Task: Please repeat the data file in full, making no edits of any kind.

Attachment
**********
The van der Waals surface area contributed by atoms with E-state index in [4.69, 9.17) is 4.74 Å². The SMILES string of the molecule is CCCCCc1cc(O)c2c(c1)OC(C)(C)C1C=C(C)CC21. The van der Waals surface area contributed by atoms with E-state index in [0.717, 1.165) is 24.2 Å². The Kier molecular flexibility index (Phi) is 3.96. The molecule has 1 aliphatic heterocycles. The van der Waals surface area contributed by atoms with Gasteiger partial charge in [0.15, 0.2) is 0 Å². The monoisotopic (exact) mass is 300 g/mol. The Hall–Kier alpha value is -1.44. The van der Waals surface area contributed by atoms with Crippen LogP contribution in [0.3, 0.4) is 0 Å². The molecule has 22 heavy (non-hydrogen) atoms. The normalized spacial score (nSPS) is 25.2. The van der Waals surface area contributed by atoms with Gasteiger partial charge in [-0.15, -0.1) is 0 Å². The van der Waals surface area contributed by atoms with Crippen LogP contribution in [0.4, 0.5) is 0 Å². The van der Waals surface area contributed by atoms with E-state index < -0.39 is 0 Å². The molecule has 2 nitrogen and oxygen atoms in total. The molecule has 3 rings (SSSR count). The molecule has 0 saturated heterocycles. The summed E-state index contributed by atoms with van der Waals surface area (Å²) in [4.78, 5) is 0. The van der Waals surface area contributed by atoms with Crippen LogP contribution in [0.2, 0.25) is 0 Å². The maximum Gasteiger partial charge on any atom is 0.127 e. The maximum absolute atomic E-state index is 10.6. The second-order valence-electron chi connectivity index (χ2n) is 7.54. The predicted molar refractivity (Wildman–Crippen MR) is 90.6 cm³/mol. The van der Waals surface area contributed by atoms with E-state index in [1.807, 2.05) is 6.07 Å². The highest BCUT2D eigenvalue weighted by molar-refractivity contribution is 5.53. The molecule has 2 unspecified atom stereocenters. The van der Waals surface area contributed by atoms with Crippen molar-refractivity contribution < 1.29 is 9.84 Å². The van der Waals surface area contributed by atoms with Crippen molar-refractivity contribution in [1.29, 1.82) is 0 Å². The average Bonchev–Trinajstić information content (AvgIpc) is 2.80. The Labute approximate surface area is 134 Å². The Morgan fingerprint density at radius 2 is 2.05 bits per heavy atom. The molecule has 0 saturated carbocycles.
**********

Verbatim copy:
The van der Waals surface area contributed by atoms with E-state index in [4.69, 9.17) is 4.74 Å². The SMILES string of the molecule is CCCCCc1cc(O)c2c(c1)OC(C)(C)C1C=C(C)CC21. The van der Waals surface area contributed by atoms with E-state index in [0.717, 1.165) is 24.2 Å². The Kier molecular flexibility index (Phi) is 3.96. The molecule has 1 aliphatic heterocycles. The van der Waals surface area contributed by atoms with Gasteiger partial charge in [0.15, 0.2) is 0 Å². The monoisotopic (exact) mass is 300 g/mol. The Hall–Kier alpha value is -1.44. The van der Waals surface area contributed by atoms with Crippen LogP contribution in [0.3, 0.4) is 0 Å². The molecule has 22 heavy (non-hydrogen) atoms. The normalized spacial score (nSPS) is 25.2. The van der Waals surface area contributed by atoms with Gasteiger partial charge in [-0.15, -0.1) is 0 Å². The van der Waals surface area contributed by atoms with Crippen LogP contribution in [0.4, 0.5) is 0 Å². The van der Waals surface area contributed by atoms with E-state index < -0.39 is 0 Å². The molecule has 2 nitrogen and oxygen atoms in total. The molecule has 3 rings (SSSR count). The molecule has 0 saturated heterocycles. The summed E-state index contributed by atoms with van der Waals surface area (Å²) in [4.78, 5) is 0. The van der Waals surface area contributed by atoms with Crippen LogP contribution in [0.2, 0.25) is 0 Å². The maximum Gasteiger partial charge on any atom is 0.127 e. The maximum absolute atomic E-state index is 10.6. The second-order valence-electron chi connectivity index (χ2n) is 7.54. The predicted molar refractivity (Wildman–Crippen MR) is 90.6 cm³/mol. The van der Waals surface area contributed by atoms with E-state index in [1.807, 2.05) is 6.07 Å². The highest BCUT2D eigenvalue weighted by molar-refractivity contribution is 5.53. The molecule has 2 unspecified atom stereocenters. The van der Waals surface area contributed by atoms with Crippen molar-refractivity contribution < 1.29 is 9.84 Å². The van der Waals surface area contributed by atoms with Crippen molar-refractivity contribution in [1.29, 1.82) is 0 Å². The average Bonchev–Trinajstić information content (AvgIpc) is 2.80. The Labute approximate surface area is 134 Å². The Morgan fingerprint density at radius 2 is 2.05 bits per heavy atom. The molecule has 0 saturated carbocycles.